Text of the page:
UN Global Perspective: focus on Yemen, indigenous peoples and education in conflict zones

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A young boy runs with his tyre past buildings damaged by airstrikes in Sa’ada Old Town, Yemen. Photo: Giles Clarke/OCHA

Yemen conference "about hard cash and resources": UN Coordinator

The donor conference on Tuesday which raised US$1.1 billion to bring Yemen back from the brink of famine was about "hard cash and resources" not "pledges and promises". That's according to the UN Resident Coordinator for the war-torn country, Jamie McGoldrick, who said humanitarians needed the money "to start flowing" as soon as possible to meet the "gargantuan" needs of Yemen's people. Close to seven million are on the edge of famine, with 19 million in need of assistance; a humanitarian crisis that's grown out of years of grinding war between government and rebel forces. The first-ever pledging conference in Geneva on Tuesday was hailed as a "remarkable success" by UN Secretary-General António Guterres. Mr McGoldrick told Reem Abaza the population was desperate for relief, and outlined where the funds were most needed on the ground.

Willie Littlechild. Photo: UN News/Jocelyne Sambira

Indigenous peoples have "come a long way" in past decade: Cree chief

Indigenous peoples have "come a long way" since signing the UN Declaration on their rights a decade ago and need to celebrate their achievements, a chief of the Cree nation in Canada has said. The Cree are one the largest groups of First Nations in North America. Willie Littlechild helped draft the Declaration, a statement emphasizing the rights of indigenous peoples to maintain and strengthen their own institutions and to pursue their own development, at its early stages. He and other indigenous leaders are in New York for the 16th Session of the UN Permanent Forum of Indigenous Peoples. Recalling a time when indigenous peoples were not even welcome in rooms where issues affecting them were being debated, Mr Littlechild shared with Jocelyne Sambira his views on the progress made.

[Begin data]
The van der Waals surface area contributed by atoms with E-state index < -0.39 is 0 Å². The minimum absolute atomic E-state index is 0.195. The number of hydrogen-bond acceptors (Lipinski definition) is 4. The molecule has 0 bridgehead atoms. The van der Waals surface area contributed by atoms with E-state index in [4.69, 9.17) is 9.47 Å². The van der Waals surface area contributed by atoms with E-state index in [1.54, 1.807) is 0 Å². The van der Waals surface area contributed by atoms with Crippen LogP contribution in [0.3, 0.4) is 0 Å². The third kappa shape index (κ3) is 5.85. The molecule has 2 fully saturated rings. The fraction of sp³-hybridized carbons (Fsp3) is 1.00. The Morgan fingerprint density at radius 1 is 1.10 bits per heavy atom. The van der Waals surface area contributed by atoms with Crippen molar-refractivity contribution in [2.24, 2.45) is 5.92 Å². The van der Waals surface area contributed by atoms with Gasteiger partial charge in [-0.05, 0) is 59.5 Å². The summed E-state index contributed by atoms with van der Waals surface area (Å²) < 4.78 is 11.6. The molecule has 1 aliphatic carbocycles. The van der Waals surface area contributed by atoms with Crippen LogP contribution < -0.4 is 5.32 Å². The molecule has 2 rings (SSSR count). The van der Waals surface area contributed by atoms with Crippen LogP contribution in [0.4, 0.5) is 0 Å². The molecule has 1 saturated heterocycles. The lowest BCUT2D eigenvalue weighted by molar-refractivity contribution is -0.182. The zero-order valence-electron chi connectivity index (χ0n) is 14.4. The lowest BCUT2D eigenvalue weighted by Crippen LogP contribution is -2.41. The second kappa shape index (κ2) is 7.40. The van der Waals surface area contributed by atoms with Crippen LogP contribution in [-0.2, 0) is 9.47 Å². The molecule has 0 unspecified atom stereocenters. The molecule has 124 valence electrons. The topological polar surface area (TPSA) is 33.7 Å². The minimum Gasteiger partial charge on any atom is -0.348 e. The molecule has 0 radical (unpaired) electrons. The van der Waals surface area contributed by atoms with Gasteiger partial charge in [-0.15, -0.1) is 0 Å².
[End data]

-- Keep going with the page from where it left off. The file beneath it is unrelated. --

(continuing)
Muzoon Almellehan (right) meets Nigeria refugee girls. Photo: © UNICEF/UN060350/Sokhin

"Malala of Syria" highlights impact of conflict on education in Chad

A 19-year-old refugee and activist, dubbed the "Malala of Syria", has been hearing for herself how Boko Haram terrorists in Chad have disrupted education for a whole generation of young students. Muzoon Almellehan, whose escape from horrific violence in her homeland has led many to compare her with the UN Messenger of Peace, Malala Yousafzai, has been visiting Chad with UN Children's Fund, UNICEF. On Monday, UNICEF announced that 25 million children between six and 15-years-old are missing out on school in conflict zones across 22 different countries. Ms Almellehan explained to May Yaacoub why she had gone to Chad.

Presenter: Dianne Penn
Production Assistant: Sandra Guy
Duration: 10'00″

Filed under UN Global Perspective.
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